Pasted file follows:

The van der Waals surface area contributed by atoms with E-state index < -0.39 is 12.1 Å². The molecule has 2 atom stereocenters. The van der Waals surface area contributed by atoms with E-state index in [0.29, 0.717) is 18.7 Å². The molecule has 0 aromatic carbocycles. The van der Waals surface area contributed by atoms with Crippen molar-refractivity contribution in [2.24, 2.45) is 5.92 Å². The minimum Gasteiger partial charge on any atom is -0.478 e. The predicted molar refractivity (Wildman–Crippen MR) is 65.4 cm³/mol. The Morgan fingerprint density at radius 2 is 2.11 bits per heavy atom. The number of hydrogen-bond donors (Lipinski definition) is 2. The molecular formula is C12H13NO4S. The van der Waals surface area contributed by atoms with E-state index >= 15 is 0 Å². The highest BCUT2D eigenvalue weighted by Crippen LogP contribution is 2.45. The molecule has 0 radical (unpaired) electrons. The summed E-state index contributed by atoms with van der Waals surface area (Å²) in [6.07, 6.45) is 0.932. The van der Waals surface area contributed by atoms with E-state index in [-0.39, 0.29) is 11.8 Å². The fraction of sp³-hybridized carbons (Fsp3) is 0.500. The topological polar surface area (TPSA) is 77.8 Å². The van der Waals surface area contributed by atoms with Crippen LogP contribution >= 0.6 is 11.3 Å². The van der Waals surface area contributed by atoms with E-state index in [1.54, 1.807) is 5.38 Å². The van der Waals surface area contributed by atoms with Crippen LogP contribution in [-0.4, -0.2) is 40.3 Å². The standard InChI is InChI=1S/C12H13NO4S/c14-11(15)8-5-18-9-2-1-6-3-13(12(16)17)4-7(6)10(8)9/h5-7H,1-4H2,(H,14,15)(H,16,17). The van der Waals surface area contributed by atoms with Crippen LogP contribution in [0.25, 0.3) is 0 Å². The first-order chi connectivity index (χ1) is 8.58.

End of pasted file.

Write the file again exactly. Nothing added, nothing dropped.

The van der Waals surface area contributed by atoms with E-state index < -0.39 is 12.1 Å². The molecule has 2 atom stereocenters. The van der Waals surface area contributed by atoms with E-state index in [0.29, 0.717) is 18.7 Å². The molecule has 0 aromatic carbocycles. The van der Waals surface area contributed by atoms with Crippen molar-refractivity contribution in [2.24, 2.45) is 5.92 Å². The minimum Gasteiger partial charge on any atom is -0.478 e. The predicted molar refractivity (Wildman–Crippen MR) is 65.4 cm³/mol. The Morgan fingerprint density at radius 2 is 2.11 bits per heavy atom. The number of hydrogen-bond donors (Lipinski definition) is 2. The molecular formula is C12H13NO4S. The van der Waals surface area contributed by atoms with E-state index >= 15 is 0 Å². The highest BCUT2D eigenvalue weighted by Crippen LogP contribution is 2.45. The molecule has 0 radical (unpaired) electrons. The summed E-state index contributed by atoms with van der Waals surface area (Å²) in [6.07, 6.45) is 0.932. The van der Waals surface area contributed by atoms with E-state index in [-0.39, 0.29) is 11.8 Å². The fraction of sp³-hybridized carbons (Fsp3) is 0.500. The topological polar surface area (TPSA) is 77.8 Å². The van der Waals surface area contributed by atoms with Crippen LogP contribution >= 0.6 is 11.3 Å². The van der Waals surface area contributed by atoms with E-state index in [1.54, 1.807) is 5.38 Å². The van der Waals surface area contributed by atoms with Crippen LogP contribution in [-0.4, -0.2) is 40.3 Å². The standard InChI is InChI=1S/C12H13NO4S/c14-11(15)8-5-18-9-2-1-6-3-13(12(16)17)4-7(6)10(8)9/h5-7H,1-4H2,(H,14,15)(H,16,17). The van der Waals surface area contributed by atoms with Crippen LogP contribution in [0.25, 0.3) is 0 Å². The first-order chi connectivity index (χ1) is 8.58.